Matt Damon stars in Downsizing.

Highlights from Venice film festival: the Oscars launchpad

Downsizing with Matt Damon and Kristen Wiig has the opening slot. Also in the line-up: George Clooney’s Suburbicon, Ai Weiwei’s Human Flow, and Penelope Cruz and Javier Bardem in a drama about Pablo Escobar

The 74th Venice film festival gets underway Wednesday with Alexander Payne’s sci-fi satire Downsizing in the high-profile opening slot that is increasingly coveted as a launch pad for the Oscars.

Starring Matt Damon and Kristen Wiig, Sideways director Payne’s latest quirky creation is a tale of a lower middle class couple in the US Midwest.

But the downsizing of the title is not a reference to job losses or selling the family house: instead the pair are considering signing up for radical new surgery that would allow them to be shrunk to tiny versions of themselves, on the promise of a better life.

Julianne Moore and Matt Damon in a still from Suburbicon.
Written by Payne, a two-time Oscar winner for his screenplays, and Jim Taylor, the film will be seeking to emulate the success of La La Land , Birdman and Gravity, all Venice openers in recent years which went on to bag a bunch of Academy Awards and other prizes.

Whether it does is likely to depend on how critics react to the film’s intriguing plot, which Variety described as “Honey I Shrunk the Kids with a deeper social message”.

Trine Dyrholm in a still from Nico.
Also being unveiled on the opening day is Nico, a biopic focusing on the final years of the Velvet Underground singer and Andy Warhol muse which is being shown in the festival’s “Horizons” section dedicated to cutting-edge productions.

Directed by Susanna Nicchiarelli, with Danish actress Trine Dryholm in the lead role, the story catches up with the iconic figure in 1987 and 1988, the last two years of her life.

It finds her battling a heroin habit, but also finding fulfilment through her music and her relationship with her son.

Downsizing is one of 21 films competing for Venice’s top prize, the Golden Lion, which will be handed out on September 9, along with a string of other awards including the first for films in a new competition for virtual reality productions.

As usual, the international film line-up at Venice ranges from big-budget Hollywood productions, like George Clooney’s sixth directorial outing, Suburbicon, to new works by indie favourites Andrew Haigh and Warwick Thornton, documentaries such as Chinese artist Ai Weiwei’s epic look at the global refugee crisis, Human Flow.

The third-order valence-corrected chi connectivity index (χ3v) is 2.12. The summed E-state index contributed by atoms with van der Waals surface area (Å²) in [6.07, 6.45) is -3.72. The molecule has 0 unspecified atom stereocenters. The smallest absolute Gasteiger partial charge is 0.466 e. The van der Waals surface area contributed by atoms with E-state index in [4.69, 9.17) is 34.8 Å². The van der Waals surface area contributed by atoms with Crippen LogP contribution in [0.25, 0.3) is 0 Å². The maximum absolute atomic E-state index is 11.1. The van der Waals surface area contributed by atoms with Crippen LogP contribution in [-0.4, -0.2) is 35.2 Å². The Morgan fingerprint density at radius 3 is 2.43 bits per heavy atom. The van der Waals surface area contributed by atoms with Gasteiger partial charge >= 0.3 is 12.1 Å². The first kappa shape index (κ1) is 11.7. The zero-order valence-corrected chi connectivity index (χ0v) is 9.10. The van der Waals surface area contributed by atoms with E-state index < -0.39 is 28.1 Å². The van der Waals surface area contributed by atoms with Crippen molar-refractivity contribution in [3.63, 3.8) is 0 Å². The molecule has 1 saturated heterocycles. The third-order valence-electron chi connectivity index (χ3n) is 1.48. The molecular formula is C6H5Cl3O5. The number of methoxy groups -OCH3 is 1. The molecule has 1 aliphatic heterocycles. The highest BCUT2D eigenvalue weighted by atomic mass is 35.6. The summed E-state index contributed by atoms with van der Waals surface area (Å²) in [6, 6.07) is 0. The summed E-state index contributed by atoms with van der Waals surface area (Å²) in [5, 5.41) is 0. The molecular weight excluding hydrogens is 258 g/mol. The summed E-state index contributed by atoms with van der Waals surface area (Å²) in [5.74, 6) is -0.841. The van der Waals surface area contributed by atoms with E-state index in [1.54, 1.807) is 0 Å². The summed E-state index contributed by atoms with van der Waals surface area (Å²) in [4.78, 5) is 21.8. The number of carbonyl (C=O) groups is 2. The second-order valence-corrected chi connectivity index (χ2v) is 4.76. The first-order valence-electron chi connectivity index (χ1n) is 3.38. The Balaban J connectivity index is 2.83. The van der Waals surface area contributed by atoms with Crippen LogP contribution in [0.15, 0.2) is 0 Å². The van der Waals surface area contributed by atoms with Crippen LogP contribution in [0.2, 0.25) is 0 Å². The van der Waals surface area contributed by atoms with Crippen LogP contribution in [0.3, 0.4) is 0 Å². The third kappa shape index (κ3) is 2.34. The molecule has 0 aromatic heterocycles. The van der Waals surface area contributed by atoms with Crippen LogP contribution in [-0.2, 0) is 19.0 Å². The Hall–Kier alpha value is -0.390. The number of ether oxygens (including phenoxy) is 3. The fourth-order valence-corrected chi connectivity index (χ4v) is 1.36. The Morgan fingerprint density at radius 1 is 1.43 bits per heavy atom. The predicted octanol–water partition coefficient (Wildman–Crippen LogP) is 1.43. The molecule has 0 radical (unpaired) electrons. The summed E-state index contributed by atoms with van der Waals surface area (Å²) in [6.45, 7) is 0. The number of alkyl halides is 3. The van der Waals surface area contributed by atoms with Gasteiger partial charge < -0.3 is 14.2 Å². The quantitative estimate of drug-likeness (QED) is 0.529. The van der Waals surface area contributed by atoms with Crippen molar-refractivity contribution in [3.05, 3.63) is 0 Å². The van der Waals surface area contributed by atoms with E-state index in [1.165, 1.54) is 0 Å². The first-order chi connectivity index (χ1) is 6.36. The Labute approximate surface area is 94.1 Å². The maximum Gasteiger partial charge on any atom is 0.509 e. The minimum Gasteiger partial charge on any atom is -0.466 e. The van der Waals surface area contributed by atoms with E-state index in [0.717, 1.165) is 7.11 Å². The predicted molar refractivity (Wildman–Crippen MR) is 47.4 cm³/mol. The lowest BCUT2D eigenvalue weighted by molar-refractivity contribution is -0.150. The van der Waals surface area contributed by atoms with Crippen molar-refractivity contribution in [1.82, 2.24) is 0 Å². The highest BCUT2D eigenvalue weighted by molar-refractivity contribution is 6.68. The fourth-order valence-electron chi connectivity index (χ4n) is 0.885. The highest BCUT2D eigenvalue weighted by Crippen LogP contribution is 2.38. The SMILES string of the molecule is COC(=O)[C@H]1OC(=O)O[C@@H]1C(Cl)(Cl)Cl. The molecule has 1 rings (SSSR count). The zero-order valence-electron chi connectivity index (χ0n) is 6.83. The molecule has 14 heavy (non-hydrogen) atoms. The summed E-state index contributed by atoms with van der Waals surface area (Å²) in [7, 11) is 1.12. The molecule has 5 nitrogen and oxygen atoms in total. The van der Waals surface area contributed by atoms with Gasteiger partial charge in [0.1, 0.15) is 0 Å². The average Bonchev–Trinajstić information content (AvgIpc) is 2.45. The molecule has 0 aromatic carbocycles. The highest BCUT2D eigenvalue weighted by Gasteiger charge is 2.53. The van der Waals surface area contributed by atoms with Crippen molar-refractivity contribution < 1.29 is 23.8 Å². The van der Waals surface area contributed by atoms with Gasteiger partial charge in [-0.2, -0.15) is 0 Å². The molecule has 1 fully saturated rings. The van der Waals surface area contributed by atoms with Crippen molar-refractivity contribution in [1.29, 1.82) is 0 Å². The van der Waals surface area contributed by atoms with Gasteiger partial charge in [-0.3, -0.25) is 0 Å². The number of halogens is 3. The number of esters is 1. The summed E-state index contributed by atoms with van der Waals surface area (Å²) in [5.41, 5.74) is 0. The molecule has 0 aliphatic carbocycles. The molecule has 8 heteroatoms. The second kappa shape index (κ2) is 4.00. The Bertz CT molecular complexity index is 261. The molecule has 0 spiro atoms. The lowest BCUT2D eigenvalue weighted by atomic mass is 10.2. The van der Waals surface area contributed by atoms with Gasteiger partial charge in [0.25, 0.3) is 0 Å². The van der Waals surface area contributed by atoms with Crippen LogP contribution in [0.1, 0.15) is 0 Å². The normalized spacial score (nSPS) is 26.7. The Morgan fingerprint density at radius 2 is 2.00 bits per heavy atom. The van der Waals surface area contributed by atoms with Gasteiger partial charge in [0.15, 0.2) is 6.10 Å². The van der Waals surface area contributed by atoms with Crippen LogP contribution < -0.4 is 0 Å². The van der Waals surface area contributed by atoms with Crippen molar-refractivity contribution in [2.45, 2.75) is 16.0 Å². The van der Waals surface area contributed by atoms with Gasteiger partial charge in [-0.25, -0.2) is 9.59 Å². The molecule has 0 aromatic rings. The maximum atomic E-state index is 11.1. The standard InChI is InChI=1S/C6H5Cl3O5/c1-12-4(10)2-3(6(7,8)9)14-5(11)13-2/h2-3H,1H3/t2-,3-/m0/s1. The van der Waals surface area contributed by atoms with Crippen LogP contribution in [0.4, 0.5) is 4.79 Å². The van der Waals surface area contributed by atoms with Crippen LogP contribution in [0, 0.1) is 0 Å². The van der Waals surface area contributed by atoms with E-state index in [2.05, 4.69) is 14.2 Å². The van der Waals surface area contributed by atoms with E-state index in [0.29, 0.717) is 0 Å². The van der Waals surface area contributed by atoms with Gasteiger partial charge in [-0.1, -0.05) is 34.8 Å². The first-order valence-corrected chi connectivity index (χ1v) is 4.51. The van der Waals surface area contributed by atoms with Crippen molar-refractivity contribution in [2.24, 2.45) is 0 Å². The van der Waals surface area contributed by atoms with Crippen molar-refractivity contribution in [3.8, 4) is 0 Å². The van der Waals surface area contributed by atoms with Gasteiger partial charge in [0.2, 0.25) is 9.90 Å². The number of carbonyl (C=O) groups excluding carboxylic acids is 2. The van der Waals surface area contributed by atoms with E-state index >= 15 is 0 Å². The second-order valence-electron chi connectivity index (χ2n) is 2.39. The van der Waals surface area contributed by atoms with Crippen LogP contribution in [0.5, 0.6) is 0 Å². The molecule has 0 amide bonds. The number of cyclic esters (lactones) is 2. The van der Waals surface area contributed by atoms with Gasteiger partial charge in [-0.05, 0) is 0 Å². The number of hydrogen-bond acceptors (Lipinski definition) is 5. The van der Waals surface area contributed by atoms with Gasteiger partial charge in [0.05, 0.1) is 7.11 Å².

Charlie Plummer and Chloe Sevigny in a still from Lean on Pete.
British director Haigh will be presenting Lean on Pete, his first film since the acclaimed 45 Years , while Thornton arrives in Venice next week to promote Sweet Country, a western set in 1920s Australia that deals with the treatment of the country’s indigenous population.

In total, 71 new full-length films will be shown over the next 10 days, along with 16 short films and two TV series.

Jane Fonda and Robert Redford in a still from Our Souls At Night.
Along with Clooney, the major stars due on the red carpet include Robert Redford and Jane Fonda, here to pick up lifetime achievement awards while plugging their new film Our Souls at Night, a Netflix drama about an unconventional romance between two elderly neighbours.

The theme of love after a certain age is also addressed in Leisure Seeker, in which Helen Mirren and Donald Sutherland star as an independent, free-spirited couple coming to terms with Alzheimer’s.

Javier Bardem plays the cocaine baron in Loving Pablo.
Spanish superstar duo Javier Bardem and Penelope Cruz team up again for a new drama about Pablo Escobar, Loving Pablo, in which Bardem plays the Colombian drug baron and Cruz his long-term mistress.

Bardem is also to be seen playing opposite Jennifer Lawrence in mother!, a new film by Black Swan director Darren Aronofsky, that is one of several thrillers vying for honours.

Promoted by a Mother’s Day-release of a poster showing Lawrence holding her own bloodied heart, the film tells the tale of a couple thrown into turmoil by uninvited guests.

Another spine-chiller features Ethan Hawke in Paul Schrader’s First Reformed, which turns around a dark secret harboured by members of a church who are tormented by the deaths of loved ones.

Judi Dench and Ali Fazal in a still from Victoria & Abdul.
Also expected to make waves, with an out-of-competition world premiere, is Victoria & Abdul, Stephen Frears’ treatment of the true story of the elderly Queen Victoria’s later-life friendship with an Indian clerk.

British director Frears is to be honoured on Sunday for his innovative contribution to cinema, ahead of the screening of his new work, in which Judi Dench stars as Victoria, opposite Bollywood actor Ali Fazal.